Improved Approximation Algorithms for the Prize-Collecting Steiner Tree Problem

Start: 01/26/2011 - 4:15pm
End  : 01/26/2011 - 5:00pm


Aaron Archer (AT&T Shannon Research Laboratory)


Given a graph (V, E) with a cost on each edge and a penalty (a.k.a. prize) on each node, the
prize-collecting Steiner tree (PCST) problem asks for the tree that minimizes the sum of the edge
costs in the tree and the penalties of the nodes not spanned by it. In addition to being a useful
theoretical tool for helping to solve other optimization problems, PCST has been applied fruitfully
by AT&T to the optimization of real-world telecommunications networks.
This problem is NP-hard, so research has focused on approximation: designing algorithms that
run in polynomial time and return a solution guaranteed to be within some multiplicative factor of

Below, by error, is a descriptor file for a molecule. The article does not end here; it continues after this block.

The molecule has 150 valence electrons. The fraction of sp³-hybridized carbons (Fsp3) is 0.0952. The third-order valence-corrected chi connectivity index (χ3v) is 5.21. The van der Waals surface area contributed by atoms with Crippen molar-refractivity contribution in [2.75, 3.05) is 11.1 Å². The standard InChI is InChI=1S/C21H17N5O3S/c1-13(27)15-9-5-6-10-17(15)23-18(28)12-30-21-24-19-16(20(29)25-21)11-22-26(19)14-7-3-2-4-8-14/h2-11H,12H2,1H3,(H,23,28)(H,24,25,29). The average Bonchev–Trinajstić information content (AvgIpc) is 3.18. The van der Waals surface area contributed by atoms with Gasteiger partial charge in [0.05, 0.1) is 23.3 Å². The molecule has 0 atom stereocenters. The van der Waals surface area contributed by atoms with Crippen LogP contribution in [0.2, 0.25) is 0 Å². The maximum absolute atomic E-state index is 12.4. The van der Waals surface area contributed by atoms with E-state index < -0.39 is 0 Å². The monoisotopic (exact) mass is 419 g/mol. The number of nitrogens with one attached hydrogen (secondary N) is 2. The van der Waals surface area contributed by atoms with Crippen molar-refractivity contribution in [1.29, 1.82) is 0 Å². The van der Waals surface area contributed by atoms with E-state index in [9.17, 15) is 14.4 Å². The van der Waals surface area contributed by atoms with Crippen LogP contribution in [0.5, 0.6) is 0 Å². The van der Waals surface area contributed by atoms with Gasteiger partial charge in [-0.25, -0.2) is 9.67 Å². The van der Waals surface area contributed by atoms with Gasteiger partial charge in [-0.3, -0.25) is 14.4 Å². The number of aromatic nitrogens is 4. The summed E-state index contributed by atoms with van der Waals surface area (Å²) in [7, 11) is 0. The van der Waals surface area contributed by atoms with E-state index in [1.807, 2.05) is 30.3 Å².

the optimum. The most recent improvement was the famous 2-approximation algorithm of Goemans
and Williamson, which first appeared in 1992. The natural linear programming relaxation of PCST
has an integrality gap of 2, which has been a barrier to further improvements for this problem.
We present a 1.9672-approximation algorithm for PCST, using a new technique for improving
prize-collecting algorithms that allows us to circumvent the integrality gap barrier. We have also
applied the same technique to obtain improved approximation algorithms for the prize-collecting
path and traveling salesman problems.
This is joint work with Mohammad Hossein Bateni (Princeton), MohammadTaghi Hajiaghayi
(AT&T), and Howard Karloff (AT&T).


Roberts North 15, Claremont McKenna College